@contractor: delivery of plasterboard expected for 10am, loading out to level 2 for you

 @joiner @contractor ok, we can help offload ?

Dreaming or Potential? I know many SME contractors who dismissed the idea of any weekly last planner type sessions with subcontractors a few years back, but now see them as essential to construction project management. Maybe in a few years twitter will be a key project tool …. ?  (After all if  social media can be used to organise flashmobs, even dare I say riots, then surely we can use it to coordinate construction projects?)

Last Planner: There are many definitions of Last Planner in the context of lean construction, but essentially its about collaborative working, planning, scheduling and progress reviews with trade supervisors – the last planners – to reduce costs and delays, waste in its widest sense and add value. Often run as a series of weekly or daily planning and progress sessions on site.

Twitter Building Down Barriers: By the way the title above is purposely taken fromBuilding Down Barriers, a 1997 (just pre Egan) action research initaive to remove barriers between construction players that has shaped much of todays Modern Methods of Construction Management thinking.

Construction supply chain footprints

Our construction carbon tool, Constructco2, through its ability to monitor a projects supply footprint is throwing up some interesting issues:

Take a look at a project footprint that has a focus on localism – ie in keeping material, supplier, management and even waste transportation as close as possible to the project:

And then one that doesn’t (which is actually less in construction value):

Across the 80 or so projects on the site we can start to see the travel pattern for materials, people and waste, and how close to the project …

All this starts to position Constructco2 as a possible valuable CSR tool and indicator, monitoring impact of projects on local communities, and starting to raise issues of procurement, appropriate sourcing / specification as well as good on site project management housekeeping

These notes are extracted from my recent ConstructCO2 presentation that is available to view on slideshare. 

For more on information please get in touch or visit Constructco2,and follow links.

Green Deal Bulletin July 2011

Green Deal Update news received from DECC.

Does this mask the slowing down of Green Deal preparation or announcement for Green Deal in October 2012?  The consultation with the industry and public is a key milestone, yet this remains ‘the Autumn‘ rather than a specific date.

Green Deal Bulletin July 2011

“We’re now expecting that we get Royal Assent for the Energy Bill, including the primary legislation for the Green Deal and Energy Company Obligation, early in the autumn. I do not expect this will make any change to our plan to bring in the Green Deal in October 2012. It also remains our intention to consult on secondary regulations in the autumn, and I encourage you to write to us during this process with your views”.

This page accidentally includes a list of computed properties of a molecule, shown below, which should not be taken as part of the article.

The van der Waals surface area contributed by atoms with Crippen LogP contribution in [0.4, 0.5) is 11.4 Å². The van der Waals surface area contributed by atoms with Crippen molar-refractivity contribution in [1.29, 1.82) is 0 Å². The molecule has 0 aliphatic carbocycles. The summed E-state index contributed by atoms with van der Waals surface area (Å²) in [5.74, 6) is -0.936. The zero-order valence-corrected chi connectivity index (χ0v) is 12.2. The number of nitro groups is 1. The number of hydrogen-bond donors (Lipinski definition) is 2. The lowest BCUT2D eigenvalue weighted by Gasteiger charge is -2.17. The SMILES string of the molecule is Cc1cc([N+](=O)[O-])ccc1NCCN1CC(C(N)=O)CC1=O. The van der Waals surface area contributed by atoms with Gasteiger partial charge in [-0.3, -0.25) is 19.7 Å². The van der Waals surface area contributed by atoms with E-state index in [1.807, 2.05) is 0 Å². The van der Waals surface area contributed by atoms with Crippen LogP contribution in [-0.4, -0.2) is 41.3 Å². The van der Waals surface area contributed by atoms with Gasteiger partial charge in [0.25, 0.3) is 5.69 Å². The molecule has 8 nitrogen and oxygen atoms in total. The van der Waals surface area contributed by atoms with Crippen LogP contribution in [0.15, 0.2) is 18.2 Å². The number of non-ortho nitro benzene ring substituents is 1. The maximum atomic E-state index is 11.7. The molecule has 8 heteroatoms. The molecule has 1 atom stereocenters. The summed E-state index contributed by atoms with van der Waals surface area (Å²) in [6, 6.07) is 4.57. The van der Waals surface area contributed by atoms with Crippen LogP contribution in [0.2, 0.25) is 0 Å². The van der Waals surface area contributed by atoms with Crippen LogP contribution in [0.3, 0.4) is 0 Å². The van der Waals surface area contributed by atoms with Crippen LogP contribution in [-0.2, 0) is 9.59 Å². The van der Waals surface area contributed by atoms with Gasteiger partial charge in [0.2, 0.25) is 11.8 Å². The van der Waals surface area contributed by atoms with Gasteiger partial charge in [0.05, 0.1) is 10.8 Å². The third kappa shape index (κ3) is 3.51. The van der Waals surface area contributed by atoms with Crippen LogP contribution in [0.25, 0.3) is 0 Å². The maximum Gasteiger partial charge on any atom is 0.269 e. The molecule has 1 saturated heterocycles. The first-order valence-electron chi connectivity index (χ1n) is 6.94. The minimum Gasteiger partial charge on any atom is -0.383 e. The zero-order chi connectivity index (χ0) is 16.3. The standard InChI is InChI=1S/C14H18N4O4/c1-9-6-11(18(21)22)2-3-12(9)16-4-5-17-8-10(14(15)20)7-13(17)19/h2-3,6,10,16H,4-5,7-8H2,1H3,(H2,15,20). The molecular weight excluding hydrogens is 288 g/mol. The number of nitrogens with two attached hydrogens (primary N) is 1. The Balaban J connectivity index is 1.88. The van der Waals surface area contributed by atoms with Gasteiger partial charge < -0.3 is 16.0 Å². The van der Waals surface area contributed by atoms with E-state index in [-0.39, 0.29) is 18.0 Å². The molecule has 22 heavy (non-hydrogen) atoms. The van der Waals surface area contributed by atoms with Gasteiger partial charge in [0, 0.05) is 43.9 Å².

Greg Barker, DECC Minister

Moving forward on legislation and consultation

The legislation setting out the framework for the Green Deal and Energy Company Obligation (ECO) has continued its passage through Parliament and has now completed the Committee stage, which saw line by line scrutiny of the Energy Bill and Green Deal. All parties agreed they wanted to see the Green Deal be a success, although naturally there was a range of views about how exactly this should be achieved.

The next stage is Third Reading and Report, then into the Lords and finally Royal Assent. Following this, we intend to consult with you in the autumn on a range of secondary legislation which will set out the detail of how the Green Deal and ECO will operate.

Listening to stakeholders

The Minister of State, Gregory Barker has met with a range of stakeholders to discuss progress and next steps. These have included senior representatives from the likely new entrants to the Green Deal market – including Kingfisher, Birmingham City Council, Travis Perkins, Carillion and Marks and Spencer.

The Minister also met with a range of senior representatives from the Social Housing Sector, and enjoyed the opportunity for open dialogue on the opportunities presented by the Green Deal.

Protecting Consumers

It’s vital that consumers have confidence in the Green Deal. Over the summer we will further develop our approach with the Energy Ombudsman Service, the Financial Ombudsman Service, Ofgem and the Office of Fair Trading (OFT) to ensure the consumer protection framework is robust and sufficient to protect all consumers.

Developing Green Deal Finance

We are in the process of commissioning expert advice on assessing the fraud risk in the Green Deal and ECO. We launched an invitation to tender for assessing this risk at the end of July and plan to have consultants appointed by the end of summer with a report requested during the autumn. This will be used for guidance for commercial parties, helping us to ensure we are on the right lines and provide financial assurance to interested parties.

Green Deal, the ECO and the Prime Minister

In July the Secretary of State presented the Green Deal and ECO policy to senior Ministerial colleagues, including the Prime Minister, Deputy Prime Minister, Chief Secretary to the Treasury and engaged in a discussion about progress to date and next steps. The session also heard from external stakeholders.